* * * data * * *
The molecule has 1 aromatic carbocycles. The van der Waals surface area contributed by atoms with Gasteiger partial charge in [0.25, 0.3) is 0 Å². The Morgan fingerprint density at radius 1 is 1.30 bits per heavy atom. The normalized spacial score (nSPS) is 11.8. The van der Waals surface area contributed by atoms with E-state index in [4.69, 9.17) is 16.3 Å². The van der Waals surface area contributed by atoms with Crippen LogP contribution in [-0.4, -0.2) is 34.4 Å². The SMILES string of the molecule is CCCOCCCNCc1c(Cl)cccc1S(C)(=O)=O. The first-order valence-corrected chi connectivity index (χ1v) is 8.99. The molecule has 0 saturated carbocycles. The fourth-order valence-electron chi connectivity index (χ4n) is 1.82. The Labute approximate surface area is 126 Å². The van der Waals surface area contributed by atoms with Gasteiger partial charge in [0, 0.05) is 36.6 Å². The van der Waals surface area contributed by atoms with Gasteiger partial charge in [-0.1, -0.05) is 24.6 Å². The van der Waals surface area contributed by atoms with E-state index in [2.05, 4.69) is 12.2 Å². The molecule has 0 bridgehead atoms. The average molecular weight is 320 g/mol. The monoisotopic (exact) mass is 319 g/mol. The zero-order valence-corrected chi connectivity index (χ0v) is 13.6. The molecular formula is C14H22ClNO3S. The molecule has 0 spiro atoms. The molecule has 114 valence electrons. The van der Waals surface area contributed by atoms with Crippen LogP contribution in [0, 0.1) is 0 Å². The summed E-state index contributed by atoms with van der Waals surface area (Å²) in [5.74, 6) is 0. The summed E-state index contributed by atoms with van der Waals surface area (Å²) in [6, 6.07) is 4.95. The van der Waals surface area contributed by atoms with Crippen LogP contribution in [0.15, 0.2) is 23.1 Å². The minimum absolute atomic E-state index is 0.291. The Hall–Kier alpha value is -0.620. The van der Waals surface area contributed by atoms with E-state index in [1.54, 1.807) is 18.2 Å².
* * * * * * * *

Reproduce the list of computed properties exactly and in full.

The molecule has 1 aromatic carbocycles. The van der Waals surface area contributed by atoms with Gasteiger partial charge in [0.25, 0.3) is 0 Å². The Morgan fingerprint density at radius 1 is 1.30 bits per heavy atom. The normalized spacial score (nSPS) is 11.8. The van der Waals surface area contributed by atoms with E-state index in [4.69, 9.17) is 16.3 Å². The van der Waals surface area contributed by atoms with Crippen LogP contribution in [-0.4, -0.2) is 34.4 Å². The SMILES string of the molecule is CCCOCCCNCc1c(Cl)cccc1S(C)(=O)=O. The first-order valence-corrected chi connectivity index (χ1v) is 8.99. The molecule has 0 saturated carbocycles. The fourth-order valence-electron chi connectivity index (χ4n) is 1.82. The Labute approximate surface area is 126 Å². The van der Waals surface area contributed by atoms with Gasteiger partial charge in [0, 0.05) is 36.6 Å². The van der Waals surface area contributed by atoms with Gasteiger partial charge in [-0.1, -0.05) is 24.6 Å². The van der Waals surface area contributed by atoms with E-state index in [2.05, 4.69) is 12.2 Å². The molecule has 0 bridgehead atoms. The average molecular weight is 320 g/mol. The monoisotopic (exact) mass is 319 g/mol. The zero-order valence-corrected chi connectivity index (χ0v) is 13.6. The molecular formula is C14H22ClNO3S. The molecule has 0 spiro atoms. The molecule has 114 valence electrons. The van der Waals surface area contributed by atoms with Crippen LogP contribution in [0, 0.1) is 0 Å². The summed E-state index contributed by atoms with van der Waals surface area (Å²) in [5.74, 6) is 0. The summed E-state index contributed by atoms with van der Waals surface area (Å²) in [6, 6.07) is 4.95. The van der Waals surface area contributed by atoms with Crippen LogP contribution in [0.15, 0.2) is 23.1 Å². The minimum absolute atomic E-state index is 0.291. The Hall–Kier alpha value is -0.620. The van der Waals surface area contributed by atoms with E-state index in [1.54, 1.807) is 18.2 Å².